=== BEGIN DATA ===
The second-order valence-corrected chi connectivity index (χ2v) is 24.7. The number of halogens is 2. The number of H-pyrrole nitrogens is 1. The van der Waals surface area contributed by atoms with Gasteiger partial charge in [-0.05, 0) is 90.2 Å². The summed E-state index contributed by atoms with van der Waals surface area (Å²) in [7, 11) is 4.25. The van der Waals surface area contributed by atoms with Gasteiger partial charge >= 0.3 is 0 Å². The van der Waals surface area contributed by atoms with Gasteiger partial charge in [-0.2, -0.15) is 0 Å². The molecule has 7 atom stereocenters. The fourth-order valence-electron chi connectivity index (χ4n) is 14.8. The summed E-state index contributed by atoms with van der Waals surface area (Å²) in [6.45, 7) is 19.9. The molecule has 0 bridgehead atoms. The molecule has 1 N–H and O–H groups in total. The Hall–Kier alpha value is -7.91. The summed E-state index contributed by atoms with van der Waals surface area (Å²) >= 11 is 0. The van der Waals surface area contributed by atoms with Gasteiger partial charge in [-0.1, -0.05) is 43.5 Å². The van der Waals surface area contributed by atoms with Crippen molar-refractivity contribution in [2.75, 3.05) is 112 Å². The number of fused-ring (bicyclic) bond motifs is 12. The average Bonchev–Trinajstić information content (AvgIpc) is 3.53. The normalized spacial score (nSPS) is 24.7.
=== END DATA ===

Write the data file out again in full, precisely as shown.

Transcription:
The second-order valence-corrected chi connectivity index (χ2v) is 24.7. The number of halogens is 2. The number of H-pyrrole nitrogens is 1. The van der Waals surface area contributed by atoms with Gasteiger partial charge in [-0.05, 0) is 90.2 Å². The summed E-state index contributed by atoms with van der Waals surface area (Å²) in [7, 11) is 4.25. The van der Waals surface area contributed by atoms with Gasteiger partial charge >= 0.3 is 0 Å². The van der Waals surface area contributed by atoms with Gasteiger partial charge in [-0.2, -0.15) is 0 Å². The molecule has 7 atom stereocenters. The fourth-order valence-electron chi connectivity index (χ4n) is 14.8. The summed E-state index contributed by atoms with van der Waals surface area (Å²) in [6.45, 7) is 19.9. The molecule has 0 bridgehead atoms. The molecule has 1 N–H and O–H groups in total. The Hall–Kier alpha value is -7.91. The summed E-state index contributed by atoms with van der Waals surface area (Å²) >= 11 is 0. The van der Waals surface area contributed by atoms with Gasteiger partial charge in [-0.1, -0.05) is 43.5 Å². The van der Waals surface area contributed by atoms with Crippen molar-refractivity contribution in [2.75, 3.05) is 112 Å². The number of fused-ring (bicyclic) bond motifs is 12. The average Bonchev–Trinajstić information content (AvgIpc) is 3.53. The normalized spacial score (nSPS) is 24.7.